Another example that struck me was her reference to Robin Thicke’s “Blurred Lines,” the infamous song which showcases “naked fantasy women bouncing around and licking things,” to use her words. Personally, I agree with her that the women in the video are not helping anyone have a healthier view of sexuality. But as with Lady Gaga’s song, with “Blurred Lines” it’s not a matter of personal taste. The problem is with lines like “I know you want it,” and “I’ll give you something big enough to tear your ass in two.” Sending one of the most heinous messages imaginable, these lyrics promote the notion that rape isn’t so bad. But by instead complaining about the dancers’ body parts, Jones downplays the real reason this song—the most sold song of 2013—and songs like it are so toxic.

Not only does Jones distract from the more pressing problems in pop culture, but she also divides her audience through her condescension. She states toward the end of her piece that “there’s a difference, a key one, between ‘shaming’ and ‘holding someone accountable.’” Perhaps this sentiment is true, but it doesn’t apply to Jones’s comments. In a follow-up tweet to the initial one, she claims that she “would never point a finger at a woman for her actual behavior,” yet she does just that. Regardless of her protests, Jones is shaming “whores,” women who literally sell sex, by using the classic harlot trope. Perhaps unintentionally, she’s telling upstanding women to distinguish themselves from women who are so based that they would sell themselves. Again, I don’t support sex as an industry, but it’s not hard for me to see how such comments are hurtful and counter-productive.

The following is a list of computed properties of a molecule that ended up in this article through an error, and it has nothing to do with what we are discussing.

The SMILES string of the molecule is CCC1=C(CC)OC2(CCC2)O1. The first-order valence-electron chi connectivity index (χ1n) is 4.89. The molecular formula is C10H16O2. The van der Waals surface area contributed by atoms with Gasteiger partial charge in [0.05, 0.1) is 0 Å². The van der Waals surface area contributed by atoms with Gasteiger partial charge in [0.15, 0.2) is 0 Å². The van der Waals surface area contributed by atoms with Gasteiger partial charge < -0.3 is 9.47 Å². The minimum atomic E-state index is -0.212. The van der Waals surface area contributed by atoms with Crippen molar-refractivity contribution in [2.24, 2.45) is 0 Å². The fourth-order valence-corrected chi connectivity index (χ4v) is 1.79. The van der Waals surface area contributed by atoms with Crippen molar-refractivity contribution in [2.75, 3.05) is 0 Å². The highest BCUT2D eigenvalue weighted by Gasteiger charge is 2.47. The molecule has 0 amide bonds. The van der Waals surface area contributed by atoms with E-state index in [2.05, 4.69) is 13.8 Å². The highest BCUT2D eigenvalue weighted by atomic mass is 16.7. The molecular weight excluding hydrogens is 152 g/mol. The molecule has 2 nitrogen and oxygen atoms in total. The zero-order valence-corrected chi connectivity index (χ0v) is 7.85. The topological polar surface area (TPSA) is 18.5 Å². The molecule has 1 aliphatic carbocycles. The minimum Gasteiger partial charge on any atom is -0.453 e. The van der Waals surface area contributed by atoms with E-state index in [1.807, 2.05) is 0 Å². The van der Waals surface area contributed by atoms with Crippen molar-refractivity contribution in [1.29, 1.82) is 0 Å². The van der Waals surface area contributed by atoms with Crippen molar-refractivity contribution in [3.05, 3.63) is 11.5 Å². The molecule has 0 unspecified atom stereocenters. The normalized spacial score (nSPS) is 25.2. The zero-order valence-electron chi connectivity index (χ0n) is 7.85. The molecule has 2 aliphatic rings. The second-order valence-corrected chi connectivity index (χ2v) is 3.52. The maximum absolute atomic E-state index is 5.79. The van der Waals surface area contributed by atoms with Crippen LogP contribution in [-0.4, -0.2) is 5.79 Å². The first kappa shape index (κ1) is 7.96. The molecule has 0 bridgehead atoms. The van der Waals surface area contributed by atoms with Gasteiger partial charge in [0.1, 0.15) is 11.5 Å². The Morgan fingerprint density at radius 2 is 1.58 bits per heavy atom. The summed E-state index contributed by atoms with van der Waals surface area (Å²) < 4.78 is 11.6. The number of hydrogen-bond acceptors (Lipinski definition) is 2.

At best, Jones’s article is naïve. At worst, though, her piece for the one trillionth time in history tries to dictate what women wear and how we present ourselves, even though there are far more important battles we should be fighting. One thing women would be much better off doing, and she hints at this at the end, is building one other up and speaking encouragement into the lives of women from all walks of life. I wish she’d made this her focus instead – that’s a piece I could get behind.

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About The Author

Rebekah Mays

Rebekah Mays writes fiction and teaches English as a Second Language in Prague. Read about her travels on the Prague BLOG, and follow her on Twitter @smallbeks.

  • Matthew Loftus

    Perhaps, just as an authoritarian sexuality finds it almost impossible to escape secrecy, shame, & double standards, a “free” sexuality cannot escape commercialization, exploitation, & abuse. Just about everyone is, deep down, a judgmental prude when it comes to sexual behavior– it’s mostly a matter of who you’re going to judge and how.

  • JP

    “Before I go any further, let me state some assumptions I’m making here. The first is that women being able to express their sexuality the way they choose is a good thing”

    Well if you’re making this big an assumption off the bat it kinda makes debate pointless yeah. We’re taking freedom to be an inherent good here when obviously people can objectify themselves in certain situations.

    also the lines you reference in “Blurred Lines” aren’t about rape & Gaga very much does see songs like the one you mentioned as “empowering,” though that doesn’t mean they are